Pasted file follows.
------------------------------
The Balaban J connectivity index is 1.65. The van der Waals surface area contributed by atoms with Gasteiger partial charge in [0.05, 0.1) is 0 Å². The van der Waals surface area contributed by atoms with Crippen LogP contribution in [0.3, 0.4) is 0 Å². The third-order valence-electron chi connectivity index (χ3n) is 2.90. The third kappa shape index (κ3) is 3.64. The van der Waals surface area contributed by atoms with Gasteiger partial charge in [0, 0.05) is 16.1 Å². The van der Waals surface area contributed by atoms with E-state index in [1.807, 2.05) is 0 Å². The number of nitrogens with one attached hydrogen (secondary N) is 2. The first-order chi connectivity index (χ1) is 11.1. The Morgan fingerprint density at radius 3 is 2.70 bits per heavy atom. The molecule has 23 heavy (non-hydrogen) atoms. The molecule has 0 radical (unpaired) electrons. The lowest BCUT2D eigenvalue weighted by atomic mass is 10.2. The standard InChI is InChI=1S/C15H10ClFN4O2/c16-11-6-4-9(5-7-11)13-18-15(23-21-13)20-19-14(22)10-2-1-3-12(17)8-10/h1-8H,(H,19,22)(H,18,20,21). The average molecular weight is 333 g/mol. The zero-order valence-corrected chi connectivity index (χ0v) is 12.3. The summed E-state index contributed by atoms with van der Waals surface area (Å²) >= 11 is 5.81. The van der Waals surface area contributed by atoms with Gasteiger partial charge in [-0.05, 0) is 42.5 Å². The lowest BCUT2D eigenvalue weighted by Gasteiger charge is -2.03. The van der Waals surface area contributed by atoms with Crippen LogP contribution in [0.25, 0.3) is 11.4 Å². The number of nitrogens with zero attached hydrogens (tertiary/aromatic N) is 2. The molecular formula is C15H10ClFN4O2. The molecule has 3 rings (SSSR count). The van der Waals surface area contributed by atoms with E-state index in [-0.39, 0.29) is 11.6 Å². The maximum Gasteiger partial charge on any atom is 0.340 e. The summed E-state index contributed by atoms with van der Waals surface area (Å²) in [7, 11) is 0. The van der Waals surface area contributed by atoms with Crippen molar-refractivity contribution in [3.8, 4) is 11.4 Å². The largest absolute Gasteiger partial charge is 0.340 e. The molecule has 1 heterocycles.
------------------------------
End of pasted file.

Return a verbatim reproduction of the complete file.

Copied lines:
The Balaban J connectivity index is 1.65. The van der Waals surface area contributed by atoms with Gasteiger partial charge in [0.05, 0.1) is 0 Å². The van der Waals surface area contributed by atoms with Crippen LogP contribution in [0.3, 0.4) is 0 Å². The third-order valence-electron chi connectivity index (χ3n) is 2.90. The third kappa shape index (κ3) is 3.64. The van der Waals surface area contributed by atoms with Gasteiger partial charge in [0, 0.05) is 16.1 Å². The van der Waals surface area contributed by atoms with E-state index in [1.807, 2.05) is 0 Å². The number of nitrogens with one attached hydrogen (secondary N) is 2. The first-order chi connectivity index (χ1) is 11.1. The Morgan fingerprint density at radius 3 is 2.70 bits per heavy atom. The molecule has 23 heavy (non-hydrogen) atoms. The molecule has 0 radical (unpaired) electrons. The lowest BCUT2D eigenvalue weighted by atomic mass is 10.2. The standard InChI is InChI=1S/C15H10ClFN4O2/c16-11-6-4-9(5-7-11)13-18-15(23-21-13)20-19-14(22)10-2-1-3-12(17)8-10/h1-8H,(H,19,22)(H,18,20,21). The average molecular weight is 333 g/mol. The zero-order valence-corrected chi connectivity index (χ0v) is 12.3. The summed E-state index contributed by atoms with van der Waals surface area (Å²) >= 11 is 5.81. The van der Waals surface area contributed by atoms with Gasteiger partial charge in [-0.05, 0) is 42.5 Å². The lowest BCUT2D eigenvalue weighted by Gasteiger charge is -2.03. The van der Waals surface area contributed by atoms with Crippen LogP contribution in [0.25, 0.3) is 11.4 Å². The number of nitrogens with zero attached hydrogens (tertiary/aromatic N) is 2. The molecular formula is C15H10ClFN4O2. The molecule has 3 rings (SSSR count). The van der Waals surface area contributed by atoms with E-state index in [-0.39, 0.29) is 11.6 Å². The maximum Gasteiger partial charge on any atom is 0.340 e. The summed E-state index contributed by atoms with van der Waals surface area (Å²) in [7, 11) is 0. The van der Waals surface area contributed by atoms with Crippen molar-refractivity contribution in [3.8, 4) is 11.4 Å². The largest absolute Gasteiger partial charge is 0.340 e. The molecule has 1 heterocycles.